Second screen for PS4 or console in its own right? UK MD Fergal Gara discusses the future of the PS Vita and why Sony has “done our damndest to do a good job” for gamers.
The PS Vita was, is, and perhaps always will be, the video gaming equivalent of a box of chocolates. With touch pads, OLED screens, analogue sticks, gyroscopic motion and cross-platform compatibility, Sony has tried to fit every flavour a gamer could want into one shiny, near-HD package.
Two years on from its launch in Europe and – perhaps as a result of the smorgasbord of features and fiddly bits – many consumers are still seemingly somewhat confused by what the Vita actually is. Sure, it’s a handheld console, but is it the true successor to the PSP? Is it the rival to the 3DS? Is it the answer for people bored of smartphone games? Is it a multimedia device? More recently, is it primarily a companion device to the PlayStation 4? Well, in true Sony fashion, it’s all of them. At least, it’s trying to be all of them.
“A lot of our discussions with developers don’t centre around developing games to better suit digital or physical purchases, or even centre around developing specifically for the PS Vita.”
I sat down with PlayStation UK’s Managing Director Fergal Gara to talk about the Vita’s past and future focus, it’s current position within the PlayStation family and how shifts in consumer behaviour are changing the landscape for handheld devices.
Now that is has been on the market for a considerable length of time, what does Sony see as the Vita’s role? “I do actually think Vita has various roles it can play,” Gara tells me. “For the core gamer, being able to deliver things like first-person shooter games to a high standard – either by Remote Play or with a game like Killzone: Mercenary – is important and that helps satisfy those kinds of players.
“Clearly, now the price point is lower it’s open to more players and a younger audience. Games like Tearaway straddle various age groups and appeal to lots of different kinds of people, as does LittleBigPlanet. So the Vita really isn’t just for a certain kind of person.”
Given its range of capabilities, it’s no surprise to hear that console is aimed at a wide audience. The problem with this is that over its two years of existence sales figures have been lacklustre, only seeing significant upswings during big events such as the launch of the console itself and Christmas. In no way has Vita replicated the past commercial success of the PSP, and devices aimed at wide audiences don’t tend to shoot for lacklustre sales as a goal.
“In all honesty, higher sales would have been what we had hoped for,” Gara concedes. “The market Vita entered was more complicated than it was when the console was originally thought about and designed. Games on tablets and phones have changed the marketplace and people can’t carry too many things around at one time.
“The truth is that the number of people that want the core experience [that Vita offers] is not as big as the number that simply want any sort of game available on the move and, because the likes of a tablet and smart phone are so multifunctional in their use, they will always be very appealing.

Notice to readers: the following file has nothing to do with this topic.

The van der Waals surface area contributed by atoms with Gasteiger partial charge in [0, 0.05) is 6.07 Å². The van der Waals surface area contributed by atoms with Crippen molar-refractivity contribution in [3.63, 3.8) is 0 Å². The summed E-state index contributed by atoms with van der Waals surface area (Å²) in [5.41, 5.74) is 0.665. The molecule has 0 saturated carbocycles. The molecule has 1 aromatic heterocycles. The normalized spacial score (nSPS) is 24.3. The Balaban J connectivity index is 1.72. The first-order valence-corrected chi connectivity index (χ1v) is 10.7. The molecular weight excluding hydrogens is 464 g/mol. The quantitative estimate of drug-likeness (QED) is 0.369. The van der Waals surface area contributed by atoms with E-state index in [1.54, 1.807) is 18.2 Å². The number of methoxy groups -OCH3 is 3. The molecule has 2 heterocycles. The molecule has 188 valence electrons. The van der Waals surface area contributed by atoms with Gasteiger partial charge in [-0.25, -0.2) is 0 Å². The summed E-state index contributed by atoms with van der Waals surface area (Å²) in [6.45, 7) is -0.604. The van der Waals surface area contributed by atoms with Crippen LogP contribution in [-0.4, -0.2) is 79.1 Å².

“Really, I think the reason it hasn’t sold more is that it comes down to people thinking: ‘Do I need it as well as these other things that are taking my money?'”
Up until now, Vita has been largely an isolated proposition. Yes, there are some Remote and Cross-Play options between the handheld and the PS3, but in Gara’s own words, “the truth is that the two [PS3 and Vita] are completely different architectures, we knew that it could be much better and it was reasonable to expect we could do it much better.”
With the release of the PS4, and the significantly more solid communication between it and the Vita, the question is now not limited to whether or not you need a Vita in addition to your phone/tablet, but whether you need a Vita to supplement your home console.
Gara confides that the Vita’s design team were well aware of the existence and direction of the PS4 before work even began on the portable, allowing for much greater connectivity between the two – predominantly in the form of Remote Play, at present.
“We always planned for Remote Play with the PS Vita and PS4,” Gara continues. “From an architecture point of view, that compatibility between the two was always designed into the Vita’s system. By the time PS Vita development started we were well into the development path of the PlayStation 4, so things were very much designed to work together.”
If you’ve had the chance to test Remote Play between PS4 and PS Vita then you’ll know it works very well, so long as the two machines are connected to the same Wi-Fi network. Sony know that it works very well, too, which is why they’ve been so keen to stress the feature and its quality in its marketing and general consumer communications. In fact, Sony has been talking about the Vita’s Remote Play functionality to such an extent that the handheld is in danger of being pigeonholed primarily as a second-screen device for PS4.
This is an issue not lost on Gara, going so far as to say that I’m “correct to highlight that, and it’s our job to make the message clear to people so that they understand the Vita is a console in its own right and also a great partner to the PS4.”